[Adapted from The Garden Jungle, to be published by Jonathan Cape in July 2019]
It was because of my love for cider that I discovered the joy of growing apples, and now apples have become something of an obsession for me. You might wonder what there is to get so excited about. The apple is perhaps the most commonplace and familiar of garden trees; many people have one and don’t even bother to pick the fruit, just allowing them to rot on the lawn (which is not such a bad thing – blackbirds and a host of insects will enjoy munching them right through autumn into early winter). To my eternal mystification, those same people may buy apples in plastic bags from their local supermarket, even while ripe fruit hangs on the tree in their garden.
Even though our beautiful butterflies are endangered by damage to our natural environment you can still enjoy their company, perhaps more than you think. They can give us lots of pleasure, and in my own case butterflies have caused me to write and publish a collection of poems inspired by them. It is called Papiliones, and the title means “butterflies” in Latin. You don’t need to be a scientist or environmental activist to feel passionate about butterflies. I am not an expert about the natural sciences, but I just love seeing them and writing about them. Read more
Only a few minutes away from my house, the Shropshire Hills raise themselves up the sky where they encompass the two fragile and beautiful nature reserves of the Stiperstones and Long Mynd. My three years of work for Natural England and the National Trust have resulted in Upland, which I hope contains all the love I feel for these wild places.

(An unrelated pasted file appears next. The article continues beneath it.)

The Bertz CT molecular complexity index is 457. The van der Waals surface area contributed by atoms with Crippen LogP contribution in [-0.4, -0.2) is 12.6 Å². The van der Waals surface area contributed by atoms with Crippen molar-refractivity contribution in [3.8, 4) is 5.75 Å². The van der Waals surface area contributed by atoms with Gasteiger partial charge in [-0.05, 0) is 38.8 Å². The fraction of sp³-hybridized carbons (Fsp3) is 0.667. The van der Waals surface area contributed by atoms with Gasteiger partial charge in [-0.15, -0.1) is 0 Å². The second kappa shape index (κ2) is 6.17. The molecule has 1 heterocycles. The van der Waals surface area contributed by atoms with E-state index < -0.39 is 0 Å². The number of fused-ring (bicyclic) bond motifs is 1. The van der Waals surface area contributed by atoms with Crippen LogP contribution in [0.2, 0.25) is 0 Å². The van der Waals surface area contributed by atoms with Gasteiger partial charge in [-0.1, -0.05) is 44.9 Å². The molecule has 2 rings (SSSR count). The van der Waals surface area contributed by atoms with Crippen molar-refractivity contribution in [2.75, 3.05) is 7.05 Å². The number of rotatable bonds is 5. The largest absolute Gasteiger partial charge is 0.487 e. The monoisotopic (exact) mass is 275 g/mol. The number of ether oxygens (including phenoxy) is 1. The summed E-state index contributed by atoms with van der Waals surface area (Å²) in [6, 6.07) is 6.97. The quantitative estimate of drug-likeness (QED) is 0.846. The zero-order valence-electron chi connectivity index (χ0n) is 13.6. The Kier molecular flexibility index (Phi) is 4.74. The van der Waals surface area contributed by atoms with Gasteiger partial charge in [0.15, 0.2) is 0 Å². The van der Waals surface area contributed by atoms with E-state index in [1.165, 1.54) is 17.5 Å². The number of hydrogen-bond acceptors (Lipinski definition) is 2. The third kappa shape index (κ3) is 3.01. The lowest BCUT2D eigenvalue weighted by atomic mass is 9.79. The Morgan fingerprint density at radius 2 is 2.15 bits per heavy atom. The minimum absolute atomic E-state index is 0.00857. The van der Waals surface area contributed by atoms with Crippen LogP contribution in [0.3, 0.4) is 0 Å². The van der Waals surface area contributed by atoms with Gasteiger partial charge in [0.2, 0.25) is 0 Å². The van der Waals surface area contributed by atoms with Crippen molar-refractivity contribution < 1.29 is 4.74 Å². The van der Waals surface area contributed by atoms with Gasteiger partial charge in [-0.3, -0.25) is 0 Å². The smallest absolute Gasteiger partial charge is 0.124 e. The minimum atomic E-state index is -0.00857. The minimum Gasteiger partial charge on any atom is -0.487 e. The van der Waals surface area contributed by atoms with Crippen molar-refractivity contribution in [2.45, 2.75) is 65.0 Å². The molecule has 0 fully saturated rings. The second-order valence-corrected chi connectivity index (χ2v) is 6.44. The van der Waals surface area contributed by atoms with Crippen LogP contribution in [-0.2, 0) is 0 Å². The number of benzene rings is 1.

Though I have lived here all my adult life, the commission to photograph the flora and fauna gave me an excuse to delve deep, building relationships with farming families, locals and conservation groups. Read more
I like the title of this blog – Nearby Wild, it succinctly describes what we all want – to have wildness in abundance on our doorstep, nosing in through the garden gate, fluttering around our shrubs, buzzing about the flowers, singing in the trees. I wish I were describing the reality of wild Britain, but this richness is mostly an aspiration as we have lost so much of our wildlife over the last 50 years.
But it is good to have dreams to work towards. Read more
Four years ago, when I was still working as a children’s author, if you had told me that I would hug nearby hedgelines, crawl through muddy fields, and stand in sad imitation of a tree in order to photograph hares, stoats and short eared owls, I would have laughed.
The hill above my village was for long walks, dreams, poetry, stops to chat to locals and enjoy the view over the Shropshire valleys I have lived in all my adult life. A breakdown and recovery from severe clinical depression in my mid forties changed everything. Read more